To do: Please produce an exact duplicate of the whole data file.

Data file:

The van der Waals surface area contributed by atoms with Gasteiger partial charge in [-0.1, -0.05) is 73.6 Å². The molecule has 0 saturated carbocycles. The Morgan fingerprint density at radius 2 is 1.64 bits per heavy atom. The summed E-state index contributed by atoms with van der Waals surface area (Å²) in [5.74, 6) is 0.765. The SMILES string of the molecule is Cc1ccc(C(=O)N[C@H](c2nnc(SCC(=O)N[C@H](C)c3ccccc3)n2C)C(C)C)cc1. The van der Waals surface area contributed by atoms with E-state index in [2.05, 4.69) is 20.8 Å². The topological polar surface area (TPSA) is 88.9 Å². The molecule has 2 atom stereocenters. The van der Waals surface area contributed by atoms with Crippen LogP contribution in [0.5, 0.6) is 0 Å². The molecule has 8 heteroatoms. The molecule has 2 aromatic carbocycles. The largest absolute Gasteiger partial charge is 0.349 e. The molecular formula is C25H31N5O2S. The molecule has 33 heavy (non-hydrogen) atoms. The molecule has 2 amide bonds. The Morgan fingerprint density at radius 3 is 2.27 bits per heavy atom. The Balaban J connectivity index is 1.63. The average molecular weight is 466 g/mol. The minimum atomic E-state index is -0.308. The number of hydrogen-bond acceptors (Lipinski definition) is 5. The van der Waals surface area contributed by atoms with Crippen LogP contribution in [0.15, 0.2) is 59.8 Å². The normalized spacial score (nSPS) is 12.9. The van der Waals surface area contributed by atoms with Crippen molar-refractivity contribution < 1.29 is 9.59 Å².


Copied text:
The van der Waals surface area contributed by atoms with Gasteiger partial charge in [-0.1, -0.05) is 73.6 Å². The molecule has 0 saturated carbocycles. The Morgan fingerprint density at radius 2 is 1.64 bits per heavy atom. The summed E-state index contributed by atoms with van der Waals surface area (Å²) in [5.74, 6) is 0.765. The SMILES string of the molecule is Cc1ccc(C(=O)N[C@H](c2nnc(SCC(=O)N[C@H](C)c3ccccc3)n2C)C(C)C)cc1. The van der Waals surface area contributed by atoms with E-state index in [2.05, 4.69) is 20.8 Å². The topological polar surface area (TPSA) is 88.9 Å². The molecule has 2 atom stereocenters. The van der Waals surface area contributed by atoms with Crippen LogP contribution in [0.5, 0.6) is 0 Å². The molecule has 8 heteroatoms. The molecule has 2 aromatic carbocycles. The largest absolute Gasteiger partial charge is 0.349 e. The molecular formula is C25H31N5O2S. The molecule has 33 heavy (non-hydrogen) atoms. The molecule has 2 amide bonds. The Morgan fingerprint density at radius 3 is 2.27 bits per heavy atom. The Balaban J connectivity index is 1.63. The average molecular weight is 466 g/mol. The minimum atomic E-state index is -0.308. The number of hydrogen-bond acceptors (Lipinski definition) is 5. The van der Waals surface area contributed by atoms with Crippen LogP contribution in [0.15, 0.2) is 59.8 Å². The normalized spacial score (nSPS) is 12.9. The van der Waals surface area contributed by atoms with Crippen molar-refractivity contribution < 1.29 is 9.59 Å².